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Morgan Stanley Hit with $13 Million Penalty for Failure to Supervise Salespeople

According to a recent announcement, the Financial Industry Regulatory Authority (FINRA) has penalized Morgan Stanley Smith Barney LLC approximately $13 million for failure to supervise its salespeople’s short-term trades of unit investment trusts. This $13 million includes a fine of $3.75 million and about $9.78 million in restitution to the more than 3,000 customers affected by the company’s actions.

A Unit Investment Trust (UIT) is a type of securities portfolio that automatically ends on a specific date of maturity — usually after 15 or 24 months. These trusts also feature a deferred sales charge and a “creation and development fee” typically set at 3.95 percent for a 24-month UIT. When the UIT rolls over, the customer pays the fees at least twice.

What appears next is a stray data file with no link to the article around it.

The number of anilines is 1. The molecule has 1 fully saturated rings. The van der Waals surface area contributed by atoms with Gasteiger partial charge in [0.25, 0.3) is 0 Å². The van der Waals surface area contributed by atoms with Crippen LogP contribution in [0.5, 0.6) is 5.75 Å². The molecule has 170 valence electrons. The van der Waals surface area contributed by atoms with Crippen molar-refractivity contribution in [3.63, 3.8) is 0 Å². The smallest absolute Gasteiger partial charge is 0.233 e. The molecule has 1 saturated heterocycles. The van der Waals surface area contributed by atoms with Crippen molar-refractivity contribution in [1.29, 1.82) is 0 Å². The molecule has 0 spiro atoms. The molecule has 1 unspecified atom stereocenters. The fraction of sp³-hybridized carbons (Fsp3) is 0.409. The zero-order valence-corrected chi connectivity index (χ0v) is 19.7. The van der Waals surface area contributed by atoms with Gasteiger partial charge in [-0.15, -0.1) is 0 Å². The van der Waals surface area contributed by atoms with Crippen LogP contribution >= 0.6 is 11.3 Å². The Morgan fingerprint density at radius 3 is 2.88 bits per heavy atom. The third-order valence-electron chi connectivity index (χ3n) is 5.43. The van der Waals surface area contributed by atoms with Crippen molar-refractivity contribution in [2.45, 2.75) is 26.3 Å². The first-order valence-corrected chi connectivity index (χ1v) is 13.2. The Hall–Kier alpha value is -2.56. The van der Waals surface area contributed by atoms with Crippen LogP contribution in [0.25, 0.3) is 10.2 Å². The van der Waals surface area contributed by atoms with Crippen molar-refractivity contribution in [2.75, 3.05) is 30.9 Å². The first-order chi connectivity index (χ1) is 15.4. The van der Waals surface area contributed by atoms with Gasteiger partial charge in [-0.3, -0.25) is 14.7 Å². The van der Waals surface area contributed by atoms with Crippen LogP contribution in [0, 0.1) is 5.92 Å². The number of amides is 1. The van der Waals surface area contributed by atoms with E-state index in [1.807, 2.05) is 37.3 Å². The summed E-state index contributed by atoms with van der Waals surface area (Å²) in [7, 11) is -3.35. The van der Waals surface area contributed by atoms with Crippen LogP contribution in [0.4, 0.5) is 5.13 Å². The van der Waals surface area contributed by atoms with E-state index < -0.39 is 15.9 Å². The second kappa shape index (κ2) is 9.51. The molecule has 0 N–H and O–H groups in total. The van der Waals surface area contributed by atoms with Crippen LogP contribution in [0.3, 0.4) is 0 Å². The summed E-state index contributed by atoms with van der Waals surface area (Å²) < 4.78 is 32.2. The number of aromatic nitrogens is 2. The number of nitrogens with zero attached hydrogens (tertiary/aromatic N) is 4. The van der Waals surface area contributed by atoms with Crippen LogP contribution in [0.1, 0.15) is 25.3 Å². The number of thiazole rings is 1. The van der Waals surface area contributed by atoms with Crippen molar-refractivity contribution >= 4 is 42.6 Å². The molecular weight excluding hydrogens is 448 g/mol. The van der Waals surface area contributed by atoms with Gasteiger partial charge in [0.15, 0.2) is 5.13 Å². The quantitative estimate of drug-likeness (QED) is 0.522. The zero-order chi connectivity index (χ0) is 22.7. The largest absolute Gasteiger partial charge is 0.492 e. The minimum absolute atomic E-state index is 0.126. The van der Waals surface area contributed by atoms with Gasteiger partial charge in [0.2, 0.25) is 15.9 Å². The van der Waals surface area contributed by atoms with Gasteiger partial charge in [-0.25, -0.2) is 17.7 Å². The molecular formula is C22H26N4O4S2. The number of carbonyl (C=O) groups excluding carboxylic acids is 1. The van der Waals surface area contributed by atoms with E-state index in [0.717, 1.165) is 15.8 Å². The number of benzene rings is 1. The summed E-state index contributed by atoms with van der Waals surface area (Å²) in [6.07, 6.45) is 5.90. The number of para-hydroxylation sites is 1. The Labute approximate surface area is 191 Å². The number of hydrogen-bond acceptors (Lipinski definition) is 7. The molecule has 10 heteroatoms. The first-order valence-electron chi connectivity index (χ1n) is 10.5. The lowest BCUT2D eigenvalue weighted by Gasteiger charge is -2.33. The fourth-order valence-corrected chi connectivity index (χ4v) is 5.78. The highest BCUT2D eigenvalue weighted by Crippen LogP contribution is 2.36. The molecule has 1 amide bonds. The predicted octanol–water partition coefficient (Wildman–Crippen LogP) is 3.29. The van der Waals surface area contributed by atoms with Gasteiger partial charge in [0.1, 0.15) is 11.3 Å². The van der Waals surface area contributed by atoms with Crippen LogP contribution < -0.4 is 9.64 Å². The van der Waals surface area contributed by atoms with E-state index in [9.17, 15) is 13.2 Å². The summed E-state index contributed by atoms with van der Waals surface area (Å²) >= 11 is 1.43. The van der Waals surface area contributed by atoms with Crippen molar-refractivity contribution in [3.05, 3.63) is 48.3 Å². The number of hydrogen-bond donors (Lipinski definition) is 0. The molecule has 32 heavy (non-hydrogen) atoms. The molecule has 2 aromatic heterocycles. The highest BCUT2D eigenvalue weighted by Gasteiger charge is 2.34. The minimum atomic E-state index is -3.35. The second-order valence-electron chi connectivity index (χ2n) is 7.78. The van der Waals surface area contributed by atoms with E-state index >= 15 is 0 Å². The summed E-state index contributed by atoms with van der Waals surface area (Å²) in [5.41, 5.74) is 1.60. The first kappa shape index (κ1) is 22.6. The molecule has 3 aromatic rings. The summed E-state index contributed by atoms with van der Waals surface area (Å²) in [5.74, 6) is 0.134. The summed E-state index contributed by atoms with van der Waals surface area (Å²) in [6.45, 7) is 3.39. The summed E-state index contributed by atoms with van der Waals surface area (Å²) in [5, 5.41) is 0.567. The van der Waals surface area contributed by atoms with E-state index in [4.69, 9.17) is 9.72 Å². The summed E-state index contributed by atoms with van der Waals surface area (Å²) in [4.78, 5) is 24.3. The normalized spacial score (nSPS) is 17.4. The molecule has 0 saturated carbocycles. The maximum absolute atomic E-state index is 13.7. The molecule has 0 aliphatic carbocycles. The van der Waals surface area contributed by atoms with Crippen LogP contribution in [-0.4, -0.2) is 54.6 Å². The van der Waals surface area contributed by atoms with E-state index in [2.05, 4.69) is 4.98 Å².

Morgan Stanley representatives executed hundreds of these UIT rollovers between January 2012 and June 2015. Thousands of customers saw their accounts roll over more than 100 days before they were fully mature. This meant the customers were forced to pay larger fees over time.

FINRA: A major securities regulator

FINRA is the largest independent regulator for securities firms operating in the United States. Last year alone, the agency brought 1,434 disciplinary actions against registered firms and brokers, levying about $176.3 million in fines and ordering another $27.9 million in restitution to investors harmed due to wrongdoing.

For more information on the options available to you if you become aware of wrongdoing on the part of a major financial organization, speak with a knowledgeable Dallas attorney at Whistleblower Law for Managers.

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